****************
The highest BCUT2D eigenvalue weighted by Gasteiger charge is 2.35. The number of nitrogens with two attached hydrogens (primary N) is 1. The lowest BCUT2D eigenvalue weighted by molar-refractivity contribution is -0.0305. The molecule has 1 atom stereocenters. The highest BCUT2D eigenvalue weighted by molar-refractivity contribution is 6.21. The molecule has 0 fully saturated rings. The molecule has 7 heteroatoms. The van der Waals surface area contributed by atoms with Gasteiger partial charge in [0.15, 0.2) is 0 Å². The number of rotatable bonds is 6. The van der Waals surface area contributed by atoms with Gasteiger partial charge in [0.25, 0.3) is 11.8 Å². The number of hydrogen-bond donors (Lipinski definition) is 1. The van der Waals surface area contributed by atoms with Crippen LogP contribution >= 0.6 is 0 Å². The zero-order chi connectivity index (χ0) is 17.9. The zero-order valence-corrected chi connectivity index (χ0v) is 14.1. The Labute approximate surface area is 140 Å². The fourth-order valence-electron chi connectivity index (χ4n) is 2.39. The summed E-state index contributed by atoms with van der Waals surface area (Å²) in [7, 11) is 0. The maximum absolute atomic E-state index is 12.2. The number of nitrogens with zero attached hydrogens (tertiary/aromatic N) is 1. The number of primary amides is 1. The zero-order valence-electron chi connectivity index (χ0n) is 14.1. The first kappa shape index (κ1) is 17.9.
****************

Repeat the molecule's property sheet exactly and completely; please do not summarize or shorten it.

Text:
The highest BCUT2D eigenvalue weighted by Gasteiger charge is 2.35. The number of nitrogens with two attached hydrogens (primary N) is 1. The lowest BCUT2D eigenvalue weighted by molar-refractivity contribution is -0.0305. The molecule has 1 atom stereocenters. The highest BCUT2D eigenvalue weighted by molar-refractivity contribution is 6.21. The molecule has 0 fully saturated rings. The molecule has 7 heteroatoms. The van der Waals surface area contributed by atoms with Gasteiger partial charge in [0.15, 0.2) is 0 Å². The number of rotatable bonds is 6. The van der Waals surface area contributed by atoms with Gasteiger partial charge in [0.25, 0.3) is 11.8 Å². The number of hydrogen-bond donors (Lipinski definition) is 1. The van der Waals surface area contributed by atoms with Crippen LogP contribution >= 0.6 is 0 Å². The zero-order chi connectivity index (χ0) is 17.9. The zero-order valence-corrected chi connectivity index (χ0v) is 14.1. The Labute approximate surface area is 140 Å². The fourth-order valence-electron chi connectivity index (χ4n) is 2.39. The summed E-state index contributed by atoms with van der Waals surface area (Å²) in [7, 11) is 0. The maximum absolute atomic E-state index is 12.2. The number of nitrogens with zero attached hydrogens (tertiary/aromatic N) is 1. The number of primary amides is 1. The zero-order valence-electron chi connectivity index (χ0n) is 14.1. The first kappa shape index (κ1) is 17.9.